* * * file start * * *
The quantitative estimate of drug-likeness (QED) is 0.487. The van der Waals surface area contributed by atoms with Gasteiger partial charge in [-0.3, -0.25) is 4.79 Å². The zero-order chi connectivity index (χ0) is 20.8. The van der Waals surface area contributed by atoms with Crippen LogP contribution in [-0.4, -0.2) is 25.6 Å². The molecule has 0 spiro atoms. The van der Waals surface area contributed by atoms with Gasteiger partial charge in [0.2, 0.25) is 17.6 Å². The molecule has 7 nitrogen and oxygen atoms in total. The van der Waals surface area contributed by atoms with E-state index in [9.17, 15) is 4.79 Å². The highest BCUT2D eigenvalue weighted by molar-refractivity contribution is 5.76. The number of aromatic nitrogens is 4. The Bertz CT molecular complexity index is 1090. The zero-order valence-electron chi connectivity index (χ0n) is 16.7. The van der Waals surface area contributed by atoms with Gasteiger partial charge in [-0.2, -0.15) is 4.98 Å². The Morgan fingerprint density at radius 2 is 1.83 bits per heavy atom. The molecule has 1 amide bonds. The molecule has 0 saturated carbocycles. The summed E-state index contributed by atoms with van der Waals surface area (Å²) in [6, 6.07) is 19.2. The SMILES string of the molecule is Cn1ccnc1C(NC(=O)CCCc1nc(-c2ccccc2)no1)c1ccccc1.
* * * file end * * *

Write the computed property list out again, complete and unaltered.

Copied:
The quantitative estimate of drug-likeness (QED) is 0.487. The van der Waals surface area contributed by atoms with Gasteiger partial charge in [-0.3, -0.25) is 4.79 Å². The zero-order chi connectivity index (χ0) is 20.8. The van der Waals surface area contributed by atoms with Crippen LogP contribution in [-0.4, -0.2) is 25.6 Å². The molecule has 0 spiro atoms. The van der Waals surface area contributed by atoms with Gasteiger partial charge in [0.2, 0.25) is 17.6 Å². The molecule has 7 nitrogen and oxygen atoms in total. The van der Waals surface area contributed by atoms with E-state index in [9.17, 15) is 4.79 Å². The highest BCUT2D eigenvalue weighted by molar-refractivity contribution is 5.76. The number of aromatic nitrogens is 4. The Bertz CT molecular complexity index is 1090. The zero-order valence-electron chi connectivity index (χ0n) is 16.7. The van der Waals surface area contributed by atoms with Gasteiger partial charge in [-0.2, -0.15) is 4.98 Å². The Morgan fingerprint density at radius 2 is 1.83 bits per heavy atom. The molecule has 1 amide bonds. The molecule has 0 saturated carbocycles. The summed E-state index contributed by atoms with van der Waals surface area (Å²) in [6, 6.07) is 19.2. The SMILES string of the molecule is Cn1ccnc1C(NC(=O)CCCc1nc(-c2ccccc2)no1)c1ccccc1.